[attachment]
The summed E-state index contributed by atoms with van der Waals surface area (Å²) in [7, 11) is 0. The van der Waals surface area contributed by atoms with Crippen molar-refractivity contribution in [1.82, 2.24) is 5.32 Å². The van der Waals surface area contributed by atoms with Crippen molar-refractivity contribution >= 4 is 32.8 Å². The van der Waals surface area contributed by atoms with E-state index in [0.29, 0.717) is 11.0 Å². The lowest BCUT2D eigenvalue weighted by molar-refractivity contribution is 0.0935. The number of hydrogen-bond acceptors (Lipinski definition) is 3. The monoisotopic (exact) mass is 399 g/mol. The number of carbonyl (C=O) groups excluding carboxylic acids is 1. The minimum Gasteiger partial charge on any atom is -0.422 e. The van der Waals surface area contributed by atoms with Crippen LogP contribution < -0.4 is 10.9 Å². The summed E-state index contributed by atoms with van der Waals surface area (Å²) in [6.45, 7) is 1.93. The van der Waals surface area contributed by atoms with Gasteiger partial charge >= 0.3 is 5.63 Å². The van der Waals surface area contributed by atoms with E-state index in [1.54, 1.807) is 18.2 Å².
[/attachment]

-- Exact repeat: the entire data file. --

The summed E-state index contributed by atoms with van der Waals surface area (Å²) in [7, 11) is 0. The van der Waals surface area contributed by atoms with Crippen molar-refractivity contribution in [1.82, 2.24) is 5.32 Å². The van der Waals surface area contributed by atoms with Crippen molar-refractivity contribution >= 4 is 32.8 Å². The van der Waals surface area contributed by atoms with E-state index in [0.29, 0.717) is 11.0 Å². The lowest BCUT2D eigenvalue weighted by molar-refractivity contribution is 0.0935. The number of hydrogen-bond acceptors (Lipinski definition) is 3. The monoisotopic (exact) mass is 399 g/mol. The number of carbonyl (C=O) groups excluding carboxylic acids is 1. The minimum Gasteiger partial charge on any atom is -0.422 e. The van der Waals surface area contributed by atoms with Crippen LogP contribution < -0.4 is 10.9 Å². The summed E-state index contributed by atoms with van der Waals surface area (Å²) in [6.45, 7) is 1.93. The van der Waals surface area contributed by atoms with Gasteiger partial charge >= 0.3 is 5.63 Å². The van der Waals surface area contributed by atoms with E-state index in [1.54, 1.807) is 18.2 Å².